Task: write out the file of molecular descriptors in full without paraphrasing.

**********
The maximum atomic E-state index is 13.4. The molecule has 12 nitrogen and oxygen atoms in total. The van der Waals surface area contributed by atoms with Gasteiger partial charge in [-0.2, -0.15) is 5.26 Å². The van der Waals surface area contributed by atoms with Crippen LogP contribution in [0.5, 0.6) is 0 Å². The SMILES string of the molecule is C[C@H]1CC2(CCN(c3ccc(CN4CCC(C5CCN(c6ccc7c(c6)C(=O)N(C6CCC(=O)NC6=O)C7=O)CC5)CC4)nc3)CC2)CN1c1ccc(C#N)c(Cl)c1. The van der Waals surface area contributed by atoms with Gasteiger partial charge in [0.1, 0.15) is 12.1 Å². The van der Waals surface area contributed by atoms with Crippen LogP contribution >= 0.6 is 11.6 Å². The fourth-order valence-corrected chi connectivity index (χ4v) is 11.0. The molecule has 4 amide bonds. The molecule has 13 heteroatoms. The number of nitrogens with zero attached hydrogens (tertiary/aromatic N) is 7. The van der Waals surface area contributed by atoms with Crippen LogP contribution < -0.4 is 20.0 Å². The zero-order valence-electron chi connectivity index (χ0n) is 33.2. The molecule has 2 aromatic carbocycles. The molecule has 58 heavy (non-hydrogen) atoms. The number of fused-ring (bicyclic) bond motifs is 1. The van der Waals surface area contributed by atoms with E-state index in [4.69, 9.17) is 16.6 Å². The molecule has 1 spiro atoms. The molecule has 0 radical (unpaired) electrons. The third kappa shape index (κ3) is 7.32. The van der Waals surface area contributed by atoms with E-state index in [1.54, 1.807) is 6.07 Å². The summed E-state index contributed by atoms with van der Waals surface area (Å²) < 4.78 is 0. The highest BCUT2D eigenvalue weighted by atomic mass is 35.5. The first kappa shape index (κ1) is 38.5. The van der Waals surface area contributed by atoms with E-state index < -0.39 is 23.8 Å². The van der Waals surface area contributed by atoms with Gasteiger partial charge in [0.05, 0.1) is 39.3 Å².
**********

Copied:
The maximum atomic E-state index is 13.4. The molecule has 12 nitrogen and oxygen atoms in total. The van der Waals surface area contributed by atoms with Gasteiger partial charge in [-0.2, -0.15) is 5.26 Å². The van der Waals surface area contributed by atoms with Crippen LogP contribution in [0.5, 0.6) is 0 Å². The SMILES string of the molecule is C[C@H]1CC2(CCN(c3ccc(CN4CCC(C5CCN(c6ccc7c(c6)C(=O)N(C6CCC(=O)NC6=O)C7=O)CC5)CC4)nc3)CC2)CN1c1ccc(C#N)c(Cl)c1. The van der Waals surface area contributed by atoms with Gasteiger partial charge in [0.1, 0.15) is 12.1 Å². The van der Waals surface area contributed by atoms with Crippen LogP contribution >= 0.6 is 11.6 Å². The fourth-order valence-corrected chi connectivity index (χ4v) is 11.0. The molecule has 4 amide bonds. The molecule has 13 heteroatoms. The number of nitrogens with zero attached hydrogens (tertiary/aromatic N) is 7. The van der Waals surface area contributed by atoms with Crippen LogP contribution < -0.4 is 20.0 Å². The zero-order valence-electron chi connectivity index (χ0n) is 33.2. The molecule has 2 aromatic carbocycles. The molecule has 58 heavy (non-hydrogen) atoms. The number of fused-ring (bicyclic) bond motifs is 1. The van der Waals surface area contributed by atoms with E-state index in [4.69, 9.17) is 16.6 Å². The molecule has 1 spiro atoms. The molecule has 0 radical (unpaired) electrons. The third kappa shape index (κ3) is 7.32. The van der Waals surface area contributed by atoms with E-state index in [1.54, 1.807) is 6.07 Å². The summed E-state index contributed by atoms with van der Waals surface area (Å²) < 4.78 is 0. The highest BCUT2D eigenvalue weighted by atomic mass is 35.5. The first kappa shape index (κ1) is 38.5. The van der Waals surface area contributed by atoms with E-state index < -0.39 is 23.8 Å². The van der Waals surface area contributed by atoms with Gasteiger partial charge in [0.05, 0.1) is 39.3 Å².